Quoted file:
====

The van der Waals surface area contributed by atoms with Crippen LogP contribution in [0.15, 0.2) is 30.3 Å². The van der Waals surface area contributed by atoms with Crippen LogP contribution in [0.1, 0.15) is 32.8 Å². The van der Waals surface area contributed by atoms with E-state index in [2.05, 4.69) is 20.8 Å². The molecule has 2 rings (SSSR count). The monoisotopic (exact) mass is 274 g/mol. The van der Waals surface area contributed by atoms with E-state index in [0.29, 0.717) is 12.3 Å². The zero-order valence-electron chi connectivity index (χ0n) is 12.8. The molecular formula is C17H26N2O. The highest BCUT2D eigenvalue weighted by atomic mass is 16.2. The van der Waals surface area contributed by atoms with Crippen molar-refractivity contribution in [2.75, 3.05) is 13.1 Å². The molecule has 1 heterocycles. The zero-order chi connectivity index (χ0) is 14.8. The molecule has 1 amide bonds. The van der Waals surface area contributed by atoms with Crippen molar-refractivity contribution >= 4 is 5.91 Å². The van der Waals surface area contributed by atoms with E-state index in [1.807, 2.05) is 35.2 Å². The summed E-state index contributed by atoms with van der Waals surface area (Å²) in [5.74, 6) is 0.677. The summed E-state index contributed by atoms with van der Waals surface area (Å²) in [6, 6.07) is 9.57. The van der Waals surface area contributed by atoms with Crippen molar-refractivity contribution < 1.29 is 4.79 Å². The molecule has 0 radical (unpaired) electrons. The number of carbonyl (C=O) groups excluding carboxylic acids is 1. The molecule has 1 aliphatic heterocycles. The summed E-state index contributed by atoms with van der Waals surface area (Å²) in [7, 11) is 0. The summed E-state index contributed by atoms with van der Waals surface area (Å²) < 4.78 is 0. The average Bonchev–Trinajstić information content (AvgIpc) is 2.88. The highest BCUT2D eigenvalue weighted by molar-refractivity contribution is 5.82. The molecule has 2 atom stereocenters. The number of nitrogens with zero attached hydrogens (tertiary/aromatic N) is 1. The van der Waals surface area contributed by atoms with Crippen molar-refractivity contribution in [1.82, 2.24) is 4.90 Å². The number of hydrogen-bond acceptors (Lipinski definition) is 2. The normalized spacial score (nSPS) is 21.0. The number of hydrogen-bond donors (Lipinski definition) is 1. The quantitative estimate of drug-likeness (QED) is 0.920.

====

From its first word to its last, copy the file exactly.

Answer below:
The van der Waals surface area contributed by atoms with Crippen LogP contribution in [0.15, 0.2) is 30.3 Å². The van der Waals surface area contributed by atoms with Crippen LogP contribution in [0.1, 0.15) is 32.8 Å². The van der Waals surface area contributed by atoms with E-state index in [2.05, 4.69) is 20.8 Å². The molecule has 2 rings (SSSR count). The monoisotopic (exact) mass is 274 g/mol. The van der Waals surface area contributed by atoms with E-state index in [0.29, 0.717) is 12.3 Å². The zero-order valence-electron chi connectivity index (χ0n) is 12.8. The molecular formula is C17H26N2O. The highest BCUT2D eigenvalue weighted by atomic mass is 16.2. The van der Waals surface area contributed by atoms with Crippen molar-refractivity contribution in [2.75, 3.05) is 13.1 Å². The molecule has 1 heterocycles. The zero-order chi connectivity index (χ0) is 14.8. The molecule has 1 amide bonds. The van der Waals surface area contributed by atoms with Crippen molar-refractivity contribution >= 4 is 5.91 Å². The van der Waals surface area contributed by atoms with E-state index in [1.807, 2.05) is 35.2 Å². The summed E-state index contributed by atoms with van der Waals surface area (Å²) in [5.74, 6) is 0.677. The summed E-state index contributed by atoms with van der Waals surface area (Å²) in [6, 6.07) is 9.57. The van der Waals surface area contributed by atoms with Crippen molar-refractivity contribution < 1.29 is 4.79 Å². The molecule has 0 radical (unpaired) electrons. The number of carbonyl (C=O) groups excluding carboxylic acids is 1. The molecule has 1 aliphatic heterocycles. The summed E-state index contributed by atoms with van der Waals surface area (Å²) in [7, 11) is 0. The summed E-state index contributed by atoms with van der Waals surface area (Å²) < 4.78 is 0. The average Bonchev–Trinajstić information content (AvgIpc) is 2.88. The highest BCUT2D eigenvalue weighted by molar-refractivity contribution is 5.82. The molecule has 2 atom stereocenters. The number of nitrogens with zero attached hydrogens (tertiary/aromatic N) is 1. The van der Waals surface area contributed by atoms with Crippen molar-refractivity contribution in [1.82, 2.24) is 4.90 Å². The number of hydrogen-bond acceptors (Lipinski definition) is 2. The normalized spacial score (nSPS) is 21.0. The number of hydrogen-bond donors (Lipinski definition) is 1. The quantitative estimate of drug-likeness (QED) is 0.920.